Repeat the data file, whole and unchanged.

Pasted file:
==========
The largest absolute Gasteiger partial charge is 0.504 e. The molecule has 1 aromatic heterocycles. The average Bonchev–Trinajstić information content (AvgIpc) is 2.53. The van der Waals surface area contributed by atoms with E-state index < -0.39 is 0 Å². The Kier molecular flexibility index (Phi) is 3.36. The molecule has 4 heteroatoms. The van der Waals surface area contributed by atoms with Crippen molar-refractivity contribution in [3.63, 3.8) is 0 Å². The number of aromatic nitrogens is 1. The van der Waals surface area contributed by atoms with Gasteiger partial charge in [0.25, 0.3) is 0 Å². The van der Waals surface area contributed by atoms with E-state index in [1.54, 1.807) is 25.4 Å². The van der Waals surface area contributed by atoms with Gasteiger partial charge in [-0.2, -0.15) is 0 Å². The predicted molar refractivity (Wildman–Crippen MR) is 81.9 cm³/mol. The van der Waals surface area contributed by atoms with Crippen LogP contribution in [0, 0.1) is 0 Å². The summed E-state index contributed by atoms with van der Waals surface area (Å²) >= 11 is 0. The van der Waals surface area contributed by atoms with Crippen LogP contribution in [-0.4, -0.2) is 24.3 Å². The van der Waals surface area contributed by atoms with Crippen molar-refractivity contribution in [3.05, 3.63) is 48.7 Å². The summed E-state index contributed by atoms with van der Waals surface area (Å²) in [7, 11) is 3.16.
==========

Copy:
The largest absolute Gasteiger partial charge is 0.504 e. The molecule has 1 aromatic heterocycles. The average Bonchev–Trinajstić information content (AvgIpc) is 2.53. The van der Waals surface area contributed by atoms with E-state index < -0.39 is 0 Å². The Kier molecular flexibility index (Phi) is 3.36. The molecule has 4 heteroatoms. The van der Waals surface area contributed by atoms with Crippen molar-refractivity contribution in [3.63, 3.8) is 0 Å². The number of aromatic nitrogens is 1. The van der Waals surface area contributed by atoms with Gasteiger partial charge in [0.25, 0.3) is 0 Å². The van der Waals surface area contributed by atoms with E-state index in [1.54, 1.807) is 25.4 Å². The van der Waals surface area contributed by atoms with Gasteiger partial charge in [-0.2, -0.15) is 0 Å². The predicted molar refractivity (Wildman–Crippen MR) is 81.9 cm³/mol. The van der Waals surface area contributed by atoms with Crippen LogP contribution in [0, 0.1) is 0 Å². The summed E-state index contributed by atoms with van der Waals surface area (Å²) >= 11 is 0. The van der Waals surface area contributed by atoms with Crippen LogP contribution in [-0.4, -0.2) is 24.3 Å². The van der Waals surface area contributed by atoms with Crippen molar-refractivity contribution in [3.05, 3.63) is 48.7 Å². The summed E-state index contributed by atoms with van der Waals surface area (Å²) in [7, 11) is 3.16.